On May 23, the recently organized Michigan House of Representatives Committee on Tort Reform, by a vote of five to one, reported favorably to the whole body House Bill No. 5851, which would greatly change Michigan tort law related to asbestos and silica lawsuits.
Speculative Claims Halted
According to a summary by the Michigan House Fiscal Office, the bill would “specify that a person is not entitled to an asbestos claim or silica claim unless the exposed person has a physical impairment to which asbestos or silica exposure was a substantial contributing factor.”
The requirement of an actual existing impairment would be a new requirement in Michigan, where, as in many states, exposure alone is sufficient to bring a claim, even if there is only a speculative assertion of future impairment risks.
Michigan state Rep. Edward Gaffney (R-Wayne County) introduced the bill on March 9. A floor vote had not been scheduled at press time.
Ensuring Proper Focus
The bill is strongly supported by the Property Casualty Insurers Association of America (PCIAA), a Chicago-based association of property insurers. PCIAA Senior Public Affairs Specialist Jona Van Deun said, “We’re seeing a trend in trying to make sure that injured people get treated first.”
Van Deun cited Texas as having had several large class-action suits where litigants sued before they had actual damage, which put some companies out of business and thus prevented some people with actual damages from recovering funds.
Van Deun said the Michigan bill “guarantees that each asbestos case is tried on its own merits; if they are truly sick, the claimants will get paid first.”
Hans Bader, counsel for special projects for the Competitive Enterprise Institute, a Washington, DC-based think tank, said, “It seems like simple common sense to require an existing impairment, rather than just exposure, as the [Michigan] bill rightly does.
“Many businesses have gone bankrupt paying asbestos claims, limiting their ability to satisfy all the claims against them,” added Bader. “If there’s not enough money to compensate those who are already suffering, it makes no sense to allow those who merely speculate that they may suffer in the future to collect from the limited funds available.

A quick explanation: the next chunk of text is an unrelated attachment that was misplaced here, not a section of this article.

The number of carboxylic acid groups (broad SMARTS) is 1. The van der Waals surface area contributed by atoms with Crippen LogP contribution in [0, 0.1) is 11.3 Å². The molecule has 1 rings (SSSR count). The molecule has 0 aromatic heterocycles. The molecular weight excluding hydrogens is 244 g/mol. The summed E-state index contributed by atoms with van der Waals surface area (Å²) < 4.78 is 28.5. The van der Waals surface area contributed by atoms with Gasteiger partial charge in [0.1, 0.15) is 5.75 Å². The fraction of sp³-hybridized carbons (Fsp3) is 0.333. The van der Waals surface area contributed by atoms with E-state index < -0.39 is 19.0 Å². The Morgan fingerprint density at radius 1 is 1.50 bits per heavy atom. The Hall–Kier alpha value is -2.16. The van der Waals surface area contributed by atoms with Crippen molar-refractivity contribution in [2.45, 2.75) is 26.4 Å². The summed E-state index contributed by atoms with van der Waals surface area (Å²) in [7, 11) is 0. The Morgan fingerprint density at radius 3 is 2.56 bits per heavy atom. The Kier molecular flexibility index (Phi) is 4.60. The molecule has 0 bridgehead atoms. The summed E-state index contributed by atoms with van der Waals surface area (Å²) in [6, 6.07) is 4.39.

“It’s a simple matter of priorities,” said Bader.
Federal Bill Pending
On the national level, Sen. Arlen Specter (R-PA), chairman of the U.S. Senate Judiciary Committee, is trying to build support for S. 852, the Fairness in Asbestos Injury Resolution (FAIR) bill. Similar in many ways to the Michigan bill, the measure is a revised version of a bill that was filibustered in November 2005. Specter could not muster 60 votes at the time to end debate.
Specter and Sen. Patrick Leahy (D-VT), the ranking Democrat on the committee, introduced the new bill on May 23. A hearing on the bill was held on June 7.
The FAIR bill would create a privately financed $140 billion trust fund. The fund would pay claimants on a non-adversarial and no-fault basis. If passed and signed into law, the bill would stop all asbestos-based litigation effective the day it is enacted.
Sen. Edward Kennedy (D-MA) opposes S. 852, alleging it would not properly compensate victims. John Engler, president of the National Association of Manufacturers, testified at the June 7 hearing and said the bill would expedite assistance for victims without unduly destroying businesses that have had connections with asbestos production.
Michael Coulter ([email protected]) teaches political science at Grove City College.